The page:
Divinatory Chances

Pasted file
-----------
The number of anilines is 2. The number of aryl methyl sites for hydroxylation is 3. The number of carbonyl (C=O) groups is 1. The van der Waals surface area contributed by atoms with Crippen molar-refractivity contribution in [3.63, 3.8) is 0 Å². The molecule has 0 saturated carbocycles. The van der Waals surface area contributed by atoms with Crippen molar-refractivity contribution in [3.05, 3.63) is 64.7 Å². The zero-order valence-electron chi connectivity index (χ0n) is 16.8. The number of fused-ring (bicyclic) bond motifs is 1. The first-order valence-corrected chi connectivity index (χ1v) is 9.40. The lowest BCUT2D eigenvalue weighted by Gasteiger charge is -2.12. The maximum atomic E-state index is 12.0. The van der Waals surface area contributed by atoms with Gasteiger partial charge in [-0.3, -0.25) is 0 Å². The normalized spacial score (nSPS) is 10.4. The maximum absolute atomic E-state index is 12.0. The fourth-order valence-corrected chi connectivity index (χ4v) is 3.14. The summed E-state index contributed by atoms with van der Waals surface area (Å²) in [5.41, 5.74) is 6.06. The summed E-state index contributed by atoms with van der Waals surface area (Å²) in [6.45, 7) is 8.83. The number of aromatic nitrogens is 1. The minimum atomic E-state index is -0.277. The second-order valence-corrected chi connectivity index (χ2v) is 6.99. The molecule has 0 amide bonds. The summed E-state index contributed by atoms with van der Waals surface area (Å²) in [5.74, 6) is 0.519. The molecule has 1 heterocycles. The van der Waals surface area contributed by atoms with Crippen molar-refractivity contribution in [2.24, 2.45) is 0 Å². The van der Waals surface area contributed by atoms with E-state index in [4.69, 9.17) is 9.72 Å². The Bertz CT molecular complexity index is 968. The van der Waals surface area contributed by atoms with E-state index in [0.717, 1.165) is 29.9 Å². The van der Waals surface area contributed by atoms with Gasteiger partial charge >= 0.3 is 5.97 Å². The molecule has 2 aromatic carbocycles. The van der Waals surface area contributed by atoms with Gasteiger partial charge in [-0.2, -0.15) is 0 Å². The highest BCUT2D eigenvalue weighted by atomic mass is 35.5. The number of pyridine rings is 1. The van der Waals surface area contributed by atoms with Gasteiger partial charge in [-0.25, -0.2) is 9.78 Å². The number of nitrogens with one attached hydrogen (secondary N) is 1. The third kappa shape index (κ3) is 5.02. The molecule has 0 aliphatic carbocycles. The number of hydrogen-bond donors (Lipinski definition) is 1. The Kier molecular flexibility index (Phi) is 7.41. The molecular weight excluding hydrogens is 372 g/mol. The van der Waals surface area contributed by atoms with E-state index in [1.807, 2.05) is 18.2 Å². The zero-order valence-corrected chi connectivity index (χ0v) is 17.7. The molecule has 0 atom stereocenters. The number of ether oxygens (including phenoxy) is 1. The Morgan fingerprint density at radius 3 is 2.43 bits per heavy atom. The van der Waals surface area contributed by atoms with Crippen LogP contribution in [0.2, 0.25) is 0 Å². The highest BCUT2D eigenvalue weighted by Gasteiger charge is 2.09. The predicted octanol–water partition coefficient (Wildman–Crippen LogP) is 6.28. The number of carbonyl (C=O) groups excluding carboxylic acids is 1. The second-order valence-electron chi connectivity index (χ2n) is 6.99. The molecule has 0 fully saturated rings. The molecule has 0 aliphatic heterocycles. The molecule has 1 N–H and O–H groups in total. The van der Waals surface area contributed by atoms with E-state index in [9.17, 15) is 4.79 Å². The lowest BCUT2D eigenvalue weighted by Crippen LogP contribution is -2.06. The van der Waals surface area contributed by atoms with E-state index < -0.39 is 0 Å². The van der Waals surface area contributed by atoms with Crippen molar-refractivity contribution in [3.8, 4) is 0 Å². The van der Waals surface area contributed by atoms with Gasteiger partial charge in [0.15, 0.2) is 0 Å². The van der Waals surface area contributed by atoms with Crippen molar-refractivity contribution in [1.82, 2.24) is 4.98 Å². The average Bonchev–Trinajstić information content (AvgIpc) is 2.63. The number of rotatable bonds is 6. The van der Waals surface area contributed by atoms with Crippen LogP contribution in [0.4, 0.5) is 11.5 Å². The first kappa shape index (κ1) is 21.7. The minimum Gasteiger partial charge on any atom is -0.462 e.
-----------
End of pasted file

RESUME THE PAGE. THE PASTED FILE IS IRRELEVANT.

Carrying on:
Two issues for Deleuze’s thought converge in its encounter with combinatorial divination: (1) the problem of a philosophical affirmation of the “whole of chance” or of “all chance in a single moment” (Difference and Repetition [DR] 198; Logic of Sense [LS] 180); and (2) the serial and habitual nature of relations between the virtual and the actual (DR 208-212; LS 36-41). Both issues concern an incidence or overlap of ethics and metaphysics in Deleuze’s philosophy: to affirm chance as a whole is to repeat differently the Stoic ethical submission to the unity of a rational cosmos by means of a Nietzschean conversion to the creative influx of a metaphysical “throw of the dice;” to contract the habits of a creative ethos through repetition is to index and unfold a metaphysical encounter of actualizing and virtualizing forces in some determinate context. It is solely through an affirmative and serial exercise of thought (its real practice rather than representational function) that these philosophical concerns may themselves be properly addressed. Such exercise becomes manifest most clearly in the linking of philosophy to various non-philosophical practices, and this is why in what follows we connect Deleuze’s thought to modes of practice involved in systems of aleatoric divination–specifically those finite, combinatorial systems such as the I Ching and Tarot, which organize a subset of fixed elements in singular “throws” or “casts.” It is hoped that this construction will shed light on Deleuze’s own creative dice-cast within philosophy and that perhaps this latter may then appear less like a turn at some philosophical game of chance than a reimaging of philosophy itself through creative forms of esoteric or spiritual exercise.

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